The federal Fair Labor Standards Act of 1938, as amended,
29 U.S.C. §§ 201-219 (the "FLSA"), and its corresponding regulations, 29
C.F.R. § 510 et seq., require nearly all employers to pay
most employees not less than the federal minimum wage of $7.25 per hour for all
hours worked and overtime pay at 1½ times the regular rate of pay for all
hours worked in excess of 40 hours in a workweek.
Likewise, the New Jersey Wage and Hour Law, N.J.S.A. §§
34:11-56a - 34:11-56a30 (the "NJWHL"), and its implementing regulations,
N.J.A.C. § 12:56 et seq., mandate that most employees in New Jersey
be paid not less than the New Jersey minimum wage of $7.25 per hour for all
hours worked and overtime pay at 1½ times the employee's "regular hourly
wage" for all hours worked in excess of 40 hours in a workweek.
In contrast, neither federal law nor New Jersey law
compels companies to pay, to independent contractors, either the minimum wage or or overtime compensation at 1½ times
the contractor's regular rate. As a consequence, the factors used in
determining, under New Jersey law, whether a person is engaged as an employee
or as an independent contractor are highly important to businesses in the
The FLSA and the New Jersey Wage and Hour Law each state
that the term " 'Employ' " includes "to suffer" or "permit" to work. 29
U.S.C. § 203(g); N.J.S.A. § 34:11-56a1(f). The FLSA and
the New Jersey Wage and Hour Law each provide that the term " 'Employee' "
means or includes "any individual employed by an employer." 29 U.S.C.
§ 203(e)(1); N.J.S.A. § 34:11-56a1(g).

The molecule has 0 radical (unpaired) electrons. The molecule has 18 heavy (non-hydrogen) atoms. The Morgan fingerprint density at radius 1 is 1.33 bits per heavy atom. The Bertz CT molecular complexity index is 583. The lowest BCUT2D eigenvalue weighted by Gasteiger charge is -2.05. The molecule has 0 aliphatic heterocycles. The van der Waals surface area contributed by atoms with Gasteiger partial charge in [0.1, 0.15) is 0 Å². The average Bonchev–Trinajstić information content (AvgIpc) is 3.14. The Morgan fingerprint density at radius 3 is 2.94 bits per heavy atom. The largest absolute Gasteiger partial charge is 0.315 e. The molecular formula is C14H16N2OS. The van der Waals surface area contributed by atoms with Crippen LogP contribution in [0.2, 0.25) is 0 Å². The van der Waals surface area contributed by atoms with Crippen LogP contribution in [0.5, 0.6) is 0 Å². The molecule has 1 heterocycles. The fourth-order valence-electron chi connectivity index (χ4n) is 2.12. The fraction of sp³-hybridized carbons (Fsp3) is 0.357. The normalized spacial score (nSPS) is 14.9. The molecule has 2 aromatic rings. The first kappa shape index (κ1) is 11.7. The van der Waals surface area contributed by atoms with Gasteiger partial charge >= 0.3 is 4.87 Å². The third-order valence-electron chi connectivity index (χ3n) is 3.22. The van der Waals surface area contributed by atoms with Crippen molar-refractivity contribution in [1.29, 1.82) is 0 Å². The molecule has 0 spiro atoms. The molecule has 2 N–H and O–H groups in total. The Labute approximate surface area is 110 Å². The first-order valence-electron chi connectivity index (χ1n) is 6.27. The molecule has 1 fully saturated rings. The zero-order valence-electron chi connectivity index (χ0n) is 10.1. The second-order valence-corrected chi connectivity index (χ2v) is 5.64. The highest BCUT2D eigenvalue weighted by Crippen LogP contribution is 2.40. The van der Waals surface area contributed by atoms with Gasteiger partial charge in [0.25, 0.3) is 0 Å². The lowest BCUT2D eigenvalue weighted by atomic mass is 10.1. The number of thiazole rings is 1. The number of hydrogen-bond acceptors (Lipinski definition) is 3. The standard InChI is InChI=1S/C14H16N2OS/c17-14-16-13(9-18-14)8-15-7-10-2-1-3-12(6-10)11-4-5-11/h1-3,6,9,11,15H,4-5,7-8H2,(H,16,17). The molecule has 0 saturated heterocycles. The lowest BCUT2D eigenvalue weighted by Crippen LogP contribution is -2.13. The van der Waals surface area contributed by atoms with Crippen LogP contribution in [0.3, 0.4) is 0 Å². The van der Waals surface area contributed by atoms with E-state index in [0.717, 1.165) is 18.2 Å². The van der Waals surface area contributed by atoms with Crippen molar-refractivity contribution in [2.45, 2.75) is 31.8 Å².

The New Jersey courts have not addressed the issues of
who is an employee and who is an independent contractor under the NJWHL. See
Chen v. Domino's Pizza, Inc., Docket No. 09-107, 2009 U.S. Dist. LEXIS
96362 (D.N.J. Oct. 16, 2007) (observing that "New Jersey has not addressed
the issue of who is an employer under the NJWHL").
However, the U.S. Court of Appeals for the Third Circuit
- the federal court of appeals whose precedents bind federal trial courts in,
among other states, New Jersey - utilizes a version of the 'economic reality'
test to determine if an employment relationship exists under the FLSA for
purposes of overtime pay and the minimum wage. The goal of this
test is to determine "whether, as a matter of economic reality, the workers at
issue 'are dependent upon the business to which they render service.' " Donovan
v. DialAmerica Marketing, Inc., 757 F.2d 1376, 1382 (3d Cir. 1985)
(citations omitted). If so, then the workers are employees; if not, then
the workers are independent contractors.
In applying the economic reality test to determine
whether an employment relationship exists under the FLSA, the Third Circuit
considers six factors:
See DialAmerica Marketing,
757 F.2d at 1382-1383.
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company complies with overtime pay and other wage and hour laws, or to retain a
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